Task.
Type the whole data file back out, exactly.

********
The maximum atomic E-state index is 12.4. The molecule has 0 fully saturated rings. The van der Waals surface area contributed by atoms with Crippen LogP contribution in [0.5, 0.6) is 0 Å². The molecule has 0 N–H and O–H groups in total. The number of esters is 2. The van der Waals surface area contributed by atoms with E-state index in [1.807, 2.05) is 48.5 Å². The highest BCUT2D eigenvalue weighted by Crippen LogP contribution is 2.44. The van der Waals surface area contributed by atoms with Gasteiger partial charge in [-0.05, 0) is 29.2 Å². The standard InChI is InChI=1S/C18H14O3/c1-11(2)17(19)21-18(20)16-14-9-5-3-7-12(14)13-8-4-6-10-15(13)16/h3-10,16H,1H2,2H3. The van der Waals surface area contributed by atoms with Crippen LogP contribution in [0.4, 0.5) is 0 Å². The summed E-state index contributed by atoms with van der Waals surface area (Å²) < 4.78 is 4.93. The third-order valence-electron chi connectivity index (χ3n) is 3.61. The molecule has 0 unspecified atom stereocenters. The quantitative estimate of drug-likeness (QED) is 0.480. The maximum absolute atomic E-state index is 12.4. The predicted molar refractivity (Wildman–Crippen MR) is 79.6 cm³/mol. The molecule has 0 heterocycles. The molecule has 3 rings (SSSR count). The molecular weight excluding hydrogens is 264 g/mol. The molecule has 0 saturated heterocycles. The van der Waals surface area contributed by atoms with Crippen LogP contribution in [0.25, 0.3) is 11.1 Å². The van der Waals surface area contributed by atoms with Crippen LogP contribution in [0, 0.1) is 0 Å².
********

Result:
The maximum atomic E-state index is 12.4. The molecule has 0 fully saturated rings. The van der Waals surface area contributed by atoms with Crippen LogP contribution in [0.5, 0.6) is 0 Å². The molecule has 0 N–H and O–H groups in total. The number of esters is 2. The van der Waals surface area contributed by atoms with E-state index in [1.807, 2.05) is 48.5 Å². The highest BCUT2D eigenvalue weighted by Crippen LogP contribution is 2.44. The van der Waals surface area contributed by atoms with Gasteiger partial charge in [-0.05, 0) is 29.2 Å². The standard InChI is InChI=1S/C18H14O3/c1-11(2)17(19)21-18(20)16-14-9-5-3-7-12(14)13-8-4-6-10-15(13)16/h3-10,16H,1H2,2H3. The van der Waals surface area contributed by atoms with Crippen LogP contribution in [0.4, 0.5) is 0 Å². The summed E-state index contributed by atoms with van der Waals surface area (Å²) < 4.78 is 4.93. The third-order valence-electron chi connectivity index (χ3n) is 3.61. The molecule has 0 unspecified atom stereocenters. The quantitative estimate of drug-likeness (QED) is 0.480. The maximum absolute atomic E-state index is 12.4. The predicted molar refractivity (Wildman–Crippen MR) is 79.6 cm³/mol. The molecule has 0 heterocycles. The molecule has 3 rings (SSSR count). The molecular weight excluding hydrogens is 264 g/mol. The molecule has 0 saturated heterocycles. The van der Waals surface area contributed by atoms with Crippen LogP contribution in [0.25, 0.3) is 11.1 Å². The van der Waals surface area contributed by atoms with Crippen LogP contribution in [0, 0.1) is 0 Å².